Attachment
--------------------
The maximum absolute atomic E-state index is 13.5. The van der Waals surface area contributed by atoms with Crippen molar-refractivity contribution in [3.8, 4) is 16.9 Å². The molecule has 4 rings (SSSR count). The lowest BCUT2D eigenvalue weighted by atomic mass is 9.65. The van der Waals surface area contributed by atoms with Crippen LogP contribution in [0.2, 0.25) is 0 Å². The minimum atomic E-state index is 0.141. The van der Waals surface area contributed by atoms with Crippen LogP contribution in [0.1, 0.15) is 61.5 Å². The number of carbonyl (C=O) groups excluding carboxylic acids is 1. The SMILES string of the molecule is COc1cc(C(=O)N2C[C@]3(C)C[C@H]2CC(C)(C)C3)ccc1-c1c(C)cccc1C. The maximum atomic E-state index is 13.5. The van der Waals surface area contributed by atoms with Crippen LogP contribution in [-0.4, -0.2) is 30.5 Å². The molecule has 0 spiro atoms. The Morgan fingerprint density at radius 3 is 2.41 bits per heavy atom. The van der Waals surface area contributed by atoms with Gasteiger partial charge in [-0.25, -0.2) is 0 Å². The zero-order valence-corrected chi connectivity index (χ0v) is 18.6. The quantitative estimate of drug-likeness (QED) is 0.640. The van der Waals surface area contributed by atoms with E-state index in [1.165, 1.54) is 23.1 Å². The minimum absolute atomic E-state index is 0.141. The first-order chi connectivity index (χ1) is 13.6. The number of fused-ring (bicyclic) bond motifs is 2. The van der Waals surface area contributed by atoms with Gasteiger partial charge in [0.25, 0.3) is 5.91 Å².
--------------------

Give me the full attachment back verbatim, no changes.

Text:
The maximum absolute atomic E-state index is 13.5. The van der Waals surface area contributed by atoms with Crippen molar-refractivity contribution in [3.8, 4) is 16.9 Å². The molecule has 4 rings (SSSR count). The lowest BCUT2D eigenvalue weighted by atomic mass is 9.65. The van der Waals surface area contributed by atoms with Crippen LogP contribution in [0.2, 0.25) is 0 Å². The minimum atomic E-state index is 0.141. The van der Waals surface area contributed by atoms with Crippen LogP contribution in [0.1, 0.15) is 61.5 Å². The number of carbonyl (C=O) groups excluding carboxylic acids is 1. The SMILES string of the molecule is COc1cc(C(=O)N2C[C@]3(C)C[C@H]2CC(C)(C)C3)ccc1-c1c(C)cccc1C. The maximum atomic E-state index is 13.5. The van der Waals surface area contributed by atoms with Crippen LogP contribution in [-0.4, -0.2) is 30.5 Å². The molecule has 0 spiro atoms. The Morgan fingerprint density at radius 3 is 2.41 bits per heavy atom. The van der Waals surface area contributed by atoms with Gasteiger partial charge in [-0.25, -0.2) is 0 Å². The zero-order valence-corrected chi connectivity index (χ0v) is 18.6. The quantitative estimate of drug-likeness (QED) is 0.640. The van der Waals surface area contributed by atoms with E-state index in [1.165, 1.54) is 23.1 Å². The minimum absolute atomic E-state index is 0.141. The first-order chi connectivity index (χ1) is 13.6. The number of fused-ring (bicyclic) bond motifs is 2. The van der Waals surface area contributed by atoms with Gasteiger partial charge in [0.25, 0.3) is 5.91 Å².